Cops and Courts, Featured, West Virginia Legislature

House bogs down in long debate over removing reference to systemic racism from school security office bill

MORGANTOWN – The House of Delegates got mired Thursday in a nearly hour-long debate over an amendment to remove three words from a 14-page bill concerning the hiring of school security officers.

The Democrats, being a super-minority, lost the debate but exacted retribution by exercising the constitutional right to have every subsequent bill, but one, read in its entirety.

The bill is HB 4851. It allows a public or private school to hire an armed security officer who is former military or law enforcement.

The amendment, by Delegate Elias Coop-Gonzalez, dealt with the required training for the officers, which must include “awareness of systemic and individual racism, cultural diversity, and implicit bias.”

His amendment proposed to strike the words “systemic and individual.”

The battle began when Delegate Shawn Fluharty, D-Ohio, asked Coop-Gonzalez and one other Republican to answer questions – called yielding for questions – and they refused.

Fluharty, angry, said, “If you refuse to yield you’re not doing your job.” He continued, “This bill [he meant the amendment] is about division, creating division and lowering standards.”

Law enforcement training includes racism, he said. “Apparently we know more than the actual experts.” West Virginia’s history arose out of combating racism. “Stuff like this is complete nonsense.”

Minority Leader Sean Hornbuckle, D-Cabell, pointed out that action on the bill was delayed on Wednesday, which was Black Policy Day.

Anyone can be racist, he said, it’s not just about being white. “It doesn’t make you less of a Republican if you acknowledge that we have systemic racism in our country. … We know of laws and polices that have been unfair and set people back.”

And Delegate Anitra Hamilton, D-Monongalia, talked of her own experience with racism, being refused treatment for a collapsed lung in a hospital emergency room – which nearly cost her her life.

Systemic racism, she said, refers to mistreatment arising from systems, structures or expectations.

“We don’t want to agree to those things happening here,” she said. “We will not grow and prosper if we keep getting hung up on words that prevent us from dealing with the problems. … West Virginia has a problem with systemic issues that are happening every day.”

Delegate Brandon Steele, R-Raleigh, said he opposed the original version of the amendment in Judiciary Committee.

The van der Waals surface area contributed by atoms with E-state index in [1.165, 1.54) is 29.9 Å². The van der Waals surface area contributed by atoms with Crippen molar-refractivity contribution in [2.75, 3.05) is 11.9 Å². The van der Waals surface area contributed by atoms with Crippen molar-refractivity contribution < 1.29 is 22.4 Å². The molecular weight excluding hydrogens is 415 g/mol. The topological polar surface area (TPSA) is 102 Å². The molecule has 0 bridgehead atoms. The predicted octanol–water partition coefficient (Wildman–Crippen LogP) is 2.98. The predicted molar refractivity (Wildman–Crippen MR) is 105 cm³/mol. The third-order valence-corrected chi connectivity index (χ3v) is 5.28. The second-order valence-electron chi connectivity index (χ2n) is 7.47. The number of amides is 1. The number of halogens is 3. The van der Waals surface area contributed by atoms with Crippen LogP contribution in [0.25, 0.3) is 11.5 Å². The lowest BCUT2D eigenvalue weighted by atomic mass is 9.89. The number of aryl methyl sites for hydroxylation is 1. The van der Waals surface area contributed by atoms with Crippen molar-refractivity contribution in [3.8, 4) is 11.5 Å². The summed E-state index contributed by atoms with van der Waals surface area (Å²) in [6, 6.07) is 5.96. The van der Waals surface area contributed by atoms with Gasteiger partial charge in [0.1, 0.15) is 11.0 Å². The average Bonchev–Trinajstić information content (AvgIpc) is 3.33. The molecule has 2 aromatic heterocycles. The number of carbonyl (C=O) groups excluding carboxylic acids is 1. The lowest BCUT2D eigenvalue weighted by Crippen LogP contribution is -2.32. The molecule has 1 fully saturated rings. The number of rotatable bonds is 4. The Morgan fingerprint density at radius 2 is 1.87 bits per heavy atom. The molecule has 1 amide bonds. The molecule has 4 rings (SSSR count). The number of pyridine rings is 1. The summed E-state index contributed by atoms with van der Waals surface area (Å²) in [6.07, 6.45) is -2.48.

“We don’t need to be afraid to talk about these topics and educate ourselves about these topics,” he said. “I will be the first one to stand up and say racism is alive and well.”

But he opposes labeling all of society, and the entirety of American history as racist, he said, and he

rejects teaching that people are inherently racist.

Judiciary chair Tom Fast, R-Fayette, said keeping the three words in the bill would essentially codify that the entire society and whole educations system are racist or biased. “This amendment rejects that notion.” He also noted that the word “systemic” doesn’t appear in state code, so amendment would broaden the bill’s scope to racism in general.

Coop-Gonzalez, who is a Guatemalan-born Latino, said, “I understand racism well, particularly since I have been a victim of it.” He was attacked by an opponent in his election campaign for his heritage, but was elected, nonetheless.

The amendment was adopted in a 75-20 vote, with nine Republicans – including Steele – voting no.

After the amendment vote, Delegate Mike Pushkin, D-Kanawha, demanded the bill be read in full. When that was done, the vote on the bill was 89-0, with seven delegates who’d participated in the debate and the prior vote registering absent for this one. It goes to the Senate.

With seven of the 10 bills on the calendar being read in full – with all passing unanimously – the floor session ran about two hours.

Among the others, HB 4320 was debated and passed before the fracas began.

It grants parents and guardians access to minor children’s medical records, except those who are high school graduates, emancipated or married.

Delegate Evan Hansen, D-Monongalia, objected to the provision allowing parents access to records for children’s drug rehabilitation and venereal disease. That is sensitive information and is in code for a reason, because of the nature of some parent-child relationships, he said.

Pushkin objected to the bill applying to non-custodial biological parents.

Lead sponsor Adam Burkhammer, R-Lewis, defended the bill: “What we are not doing is denying access to that care” for the minors. They can still have access to care without parental permission; the bill grants access after care.

It passed 85-11 and goes to the Senate. One Republican joined 10 Democrats to vote no.

HB 4885 is a response to the many posts seen on social media of protesters blocking traffic on streets and highways. It prohibits walking, sitting, standing, kneeling, lying down or placing an object in a road to block traffic. The bill doesn’t list any form of penalty for violations.

It passed 92-0 and goes to the Senate.